Before the national cry that police officers be outfitted with body cameras reached its current fevered pitch, the police force at Ohio State began experimenting with the little devices last September.
Officials taking steps to prevent wrong-way collisions
Columbus police and state transportation officials are taking a closer look at a handful of recent head-on collisions on Central Ohio interstates.
The investigation seeks to determine how and why more drivers are getting on limited access highways the wrong way.
Before dawn on Wednesday, a driver traveling northbound in the southbnound lanes of Interstate 71 collided with another car. Four people were hospitalized.
Columbus Police spokeswoman Sherry Mercurio says the collision was the second so-called “wrong-way” crash within the past week and the fifth since last December.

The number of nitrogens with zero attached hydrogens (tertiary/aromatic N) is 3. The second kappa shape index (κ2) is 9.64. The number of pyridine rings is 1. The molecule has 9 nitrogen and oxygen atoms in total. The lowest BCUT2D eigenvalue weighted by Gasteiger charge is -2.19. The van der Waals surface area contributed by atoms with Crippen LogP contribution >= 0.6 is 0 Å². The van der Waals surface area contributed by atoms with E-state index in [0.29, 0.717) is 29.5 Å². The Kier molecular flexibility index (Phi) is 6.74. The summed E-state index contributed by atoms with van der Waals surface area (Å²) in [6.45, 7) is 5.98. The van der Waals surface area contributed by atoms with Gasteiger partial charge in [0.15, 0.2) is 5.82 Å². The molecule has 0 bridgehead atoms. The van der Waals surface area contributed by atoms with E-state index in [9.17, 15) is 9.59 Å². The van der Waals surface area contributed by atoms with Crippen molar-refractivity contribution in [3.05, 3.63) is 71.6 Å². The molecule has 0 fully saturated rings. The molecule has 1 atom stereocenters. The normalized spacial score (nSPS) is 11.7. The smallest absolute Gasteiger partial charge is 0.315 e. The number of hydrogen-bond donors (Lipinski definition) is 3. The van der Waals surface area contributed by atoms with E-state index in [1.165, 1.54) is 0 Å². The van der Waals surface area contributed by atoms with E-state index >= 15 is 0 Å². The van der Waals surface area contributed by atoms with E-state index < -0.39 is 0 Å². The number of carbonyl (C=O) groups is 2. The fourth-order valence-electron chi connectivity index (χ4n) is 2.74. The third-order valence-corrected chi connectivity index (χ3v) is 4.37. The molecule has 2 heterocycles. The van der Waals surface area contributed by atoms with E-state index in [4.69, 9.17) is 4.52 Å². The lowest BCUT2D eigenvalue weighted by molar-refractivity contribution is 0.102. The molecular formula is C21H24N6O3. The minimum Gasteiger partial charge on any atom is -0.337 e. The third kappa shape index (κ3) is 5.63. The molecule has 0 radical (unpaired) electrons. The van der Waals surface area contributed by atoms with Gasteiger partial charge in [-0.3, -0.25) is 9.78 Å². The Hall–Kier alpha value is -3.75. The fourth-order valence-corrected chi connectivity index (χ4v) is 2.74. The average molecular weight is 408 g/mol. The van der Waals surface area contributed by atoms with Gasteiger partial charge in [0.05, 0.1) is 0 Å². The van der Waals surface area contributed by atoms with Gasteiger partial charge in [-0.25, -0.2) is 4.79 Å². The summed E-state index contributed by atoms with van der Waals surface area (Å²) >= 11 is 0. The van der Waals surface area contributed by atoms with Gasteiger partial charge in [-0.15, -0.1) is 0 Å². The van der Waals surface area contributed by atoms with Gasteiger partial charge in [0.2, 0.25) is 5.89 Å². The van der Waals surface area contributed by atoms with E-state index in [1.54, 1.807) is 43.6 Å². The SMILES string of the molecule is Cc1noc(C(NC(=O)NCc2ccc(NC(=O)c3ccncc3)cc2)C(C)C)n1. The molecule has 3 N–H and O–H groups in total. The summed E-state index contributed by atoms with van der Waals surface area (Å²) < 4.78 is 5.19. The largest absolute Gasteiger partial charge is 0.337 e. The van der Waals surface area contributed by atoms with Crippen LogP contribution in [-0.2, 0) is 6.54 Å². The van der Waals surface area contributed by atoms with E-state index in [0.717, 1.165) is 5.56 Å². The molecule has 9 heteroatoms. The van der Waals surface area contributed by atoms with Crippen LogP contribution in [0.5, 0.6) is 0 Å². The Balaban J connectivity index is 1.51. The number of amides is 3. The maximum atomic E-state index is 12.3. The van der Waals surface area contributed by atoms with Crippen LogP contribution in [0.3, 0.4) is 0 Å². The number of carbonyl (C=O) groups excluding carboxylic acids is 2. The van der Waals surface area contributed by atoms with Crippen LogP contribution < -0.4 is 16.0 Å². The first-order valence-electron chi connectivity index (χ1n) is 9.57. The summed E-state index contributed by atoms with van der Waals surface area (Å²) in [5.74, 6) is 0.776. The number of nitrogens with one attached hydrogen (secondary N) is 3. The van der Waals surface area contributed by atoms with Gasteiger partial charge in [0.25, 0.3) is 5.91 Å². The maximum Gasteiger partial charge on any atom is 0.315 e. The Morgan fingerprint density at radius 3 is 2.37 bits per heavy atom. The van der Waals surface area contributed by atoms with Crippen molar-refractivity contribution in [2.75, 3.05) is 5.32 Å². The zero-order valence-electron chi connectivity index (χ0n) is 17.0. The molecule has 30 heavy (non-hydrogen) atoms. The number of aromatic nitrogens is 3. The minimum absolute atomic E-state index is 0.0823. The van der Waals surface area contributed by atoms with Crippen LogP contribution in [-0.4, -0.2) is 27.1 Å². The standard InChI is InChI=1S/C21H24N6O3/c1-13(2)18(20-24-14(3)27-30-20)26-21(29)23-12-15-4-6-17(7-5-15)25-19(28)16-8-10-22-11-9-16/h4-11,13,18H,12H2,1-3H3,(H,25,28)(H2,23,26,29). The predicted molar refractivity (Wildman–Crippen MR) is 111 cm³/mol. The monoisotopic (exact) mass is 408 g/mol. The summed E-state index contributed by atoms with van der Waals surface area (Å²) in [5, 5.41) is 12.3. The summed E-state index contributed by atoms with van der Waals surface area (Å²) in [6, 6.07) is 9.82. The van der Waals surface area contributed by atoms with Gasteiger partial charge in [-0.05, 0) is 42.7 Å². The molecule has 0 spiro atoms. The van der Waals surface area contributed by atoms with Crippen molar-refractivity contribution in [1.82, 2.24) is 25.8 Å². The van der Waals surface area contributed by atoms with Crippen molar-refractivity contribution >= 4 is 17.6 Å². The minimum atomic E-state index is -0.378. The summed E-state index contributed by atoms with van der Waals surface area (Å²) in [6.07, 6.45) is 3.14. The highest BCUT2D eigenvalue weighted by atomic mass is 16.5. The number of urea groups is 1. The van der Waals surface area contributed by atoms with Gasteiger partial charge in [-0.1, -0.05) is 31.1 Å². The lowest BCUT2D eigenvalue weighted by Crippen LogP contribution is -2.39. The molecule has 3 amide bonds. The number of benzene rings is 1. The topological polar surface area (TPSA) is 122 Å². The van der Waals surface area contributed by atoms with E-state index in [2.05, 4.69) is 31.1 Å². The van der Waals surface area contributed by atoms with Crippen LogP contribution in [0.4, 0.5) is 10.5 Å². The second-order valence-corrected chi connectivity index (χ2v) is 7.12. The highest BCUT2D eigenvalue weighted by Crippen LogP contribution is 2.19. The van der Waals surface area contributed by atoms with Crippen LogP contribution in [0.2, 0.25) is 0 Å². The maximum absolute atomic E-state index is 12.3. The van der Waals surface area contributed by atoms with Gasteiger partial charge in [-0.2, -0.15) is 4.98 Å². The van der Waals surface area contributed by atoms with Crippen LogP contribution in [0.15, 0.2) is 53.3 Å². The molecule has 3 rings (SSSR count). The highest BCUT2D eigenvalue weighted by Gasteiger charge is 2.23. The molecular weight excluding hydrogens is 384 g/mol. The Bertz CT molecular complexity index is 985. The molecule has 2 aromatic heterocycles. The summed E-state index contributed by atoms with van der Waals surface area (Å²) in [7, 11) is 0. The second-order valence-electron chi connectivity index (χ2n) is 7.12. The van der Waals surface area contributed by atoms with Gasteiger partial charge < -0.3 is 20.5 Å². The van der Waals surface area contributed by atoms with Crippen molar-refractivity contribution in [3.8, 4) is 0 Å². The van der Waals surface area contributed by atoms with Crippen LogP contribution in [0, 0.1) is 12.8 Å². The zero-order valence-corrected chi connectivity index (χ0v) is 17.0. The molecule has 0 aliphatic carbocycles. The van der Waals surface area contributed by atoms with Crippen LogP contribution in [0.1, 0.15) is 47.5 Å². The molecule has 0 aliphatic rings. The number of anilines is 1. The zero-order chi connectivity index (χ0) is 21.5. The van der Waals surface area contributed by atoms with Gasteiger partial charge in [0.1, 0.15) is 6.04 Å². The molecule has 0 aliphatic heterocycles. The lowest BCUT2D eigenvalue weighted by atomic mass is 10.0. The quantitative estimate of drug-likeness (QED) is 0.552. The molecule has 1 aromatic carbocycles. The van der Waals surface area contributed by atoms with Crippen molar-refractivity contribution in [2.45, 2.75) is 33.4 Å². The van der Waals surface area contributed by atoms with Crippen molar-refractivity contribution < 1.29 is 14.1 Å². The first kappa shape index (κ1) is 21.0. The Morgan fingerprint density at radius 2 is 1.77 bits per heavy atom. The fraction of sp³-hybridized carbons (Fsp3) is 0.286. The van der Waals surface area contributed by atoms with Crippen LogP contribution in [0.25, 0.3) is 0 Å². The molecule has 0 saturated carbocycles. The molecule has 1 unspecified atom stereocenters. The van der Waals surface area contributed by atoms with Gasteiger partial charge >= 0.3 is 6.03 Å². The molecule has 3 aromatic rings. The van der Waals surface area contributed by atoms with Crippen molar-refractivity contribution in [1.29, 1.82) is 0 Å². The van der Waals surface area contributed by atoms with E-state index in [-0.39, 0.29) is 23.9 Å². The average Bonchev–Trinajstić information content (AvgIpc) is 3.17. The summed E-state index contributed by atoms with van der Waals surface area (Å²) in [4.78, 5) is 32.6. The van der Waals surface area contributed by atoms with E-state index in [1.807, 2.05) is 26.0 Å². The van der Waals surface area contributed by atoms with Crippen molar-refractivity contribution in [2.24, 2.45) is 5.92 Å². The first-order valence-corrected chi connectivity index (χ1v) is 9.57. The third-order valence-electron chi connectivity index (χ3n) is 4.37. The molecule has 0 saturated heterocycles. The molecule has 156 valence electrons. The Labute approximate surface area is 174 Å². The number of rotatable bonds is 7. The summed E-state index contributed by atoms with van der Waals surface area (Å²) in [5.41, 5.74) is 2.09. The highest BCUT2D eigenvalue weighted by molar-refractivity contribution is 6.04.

In most cases, the wrong way drivers have been suspected of driving under the influence. Now, Police have upgraded 9-1-1 calls about wrong-way drivers to priority runs.
At the Ohio Department of Transportation, spokesman Bruce Ward says traffic engineers have also taken note.
Ward says when accidents occur, ODOT does check signs on entrance and exit ramps to make sure they’re mounted correctly and can be easily seen.